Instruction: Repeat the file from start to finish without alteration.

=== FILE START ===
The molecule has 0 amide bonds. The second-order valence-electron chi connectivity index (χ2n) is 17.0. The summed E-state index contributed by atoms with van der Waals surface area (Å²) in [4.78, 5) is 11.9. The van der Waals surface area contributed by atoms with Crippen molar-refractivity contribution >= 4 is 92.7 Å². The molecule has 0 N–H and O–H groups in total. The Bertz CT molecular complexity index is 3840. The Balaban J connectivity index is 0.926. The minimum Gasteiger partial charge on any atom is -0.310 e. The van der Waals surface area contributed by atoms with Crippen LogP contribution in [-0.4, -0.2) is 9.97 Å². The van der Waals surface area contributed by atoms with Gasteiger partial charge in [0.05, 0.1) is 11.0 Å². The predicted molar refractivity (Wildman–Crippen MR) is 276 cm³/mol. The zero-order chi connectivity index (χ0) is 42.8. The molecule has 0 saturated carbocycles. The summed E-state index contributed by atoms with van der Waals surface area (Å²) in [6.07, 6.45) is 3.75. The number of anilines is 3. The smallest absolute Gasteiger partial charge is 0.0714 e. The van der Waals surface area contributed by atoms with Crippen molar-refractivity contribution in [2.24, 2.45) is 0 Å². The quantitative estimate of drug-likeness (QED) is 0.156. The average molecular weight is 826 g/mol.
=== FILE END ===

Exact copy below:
The molecule has 0 amide bonds. The second-order valence-electron chi connectivity index (χ2n) is 17.0. The summed E-state index contributed by atoms with van der Waals surface area (Å²) in [4.78, 5) is 11.9. The van der Waals surface area contributed by atoms with Crippen molar-refractivity contribution >= 4 is 92.7 Å². The molecule has 0 N–H and O–H groups in total. The Bertz CT molecular complexity index is 3840. The Balaban J connectivity index is 0.926. The minimum Gasteiger partial charge on any atom is -0.310 e. The van der Waals surface area contributed by atoms with Crippen LogP contribution in [-0.4, -0.2) is 9.97 Å². The van der Waals surface area contributed by atoms with Gasteiger partial charge in [0.05, 0.1) is 11.0 Å². The predicted molar refractivity (Wildman–Crippen MR) is 276 cm³/mol. The zero-order chi connectivity index (χ0) is 42.8. The molecule has 0 saturated carbocycles. The summed E-state index contributed by atoms with van der Waals surface area (Å²) in [6.07, 6.45) is 3.75. The number of anilines is 3. The smallest absolute Gasteiger partial charge is 0.0714 e. The van der Waals surface area contributed by atoms with Crippen molar-refractivity contribution in [2.24, 2.45) is 0 Å². The quantitative estimate of drug-likeness (QED) is 0.156. The average molecular weight is 826 g/mol.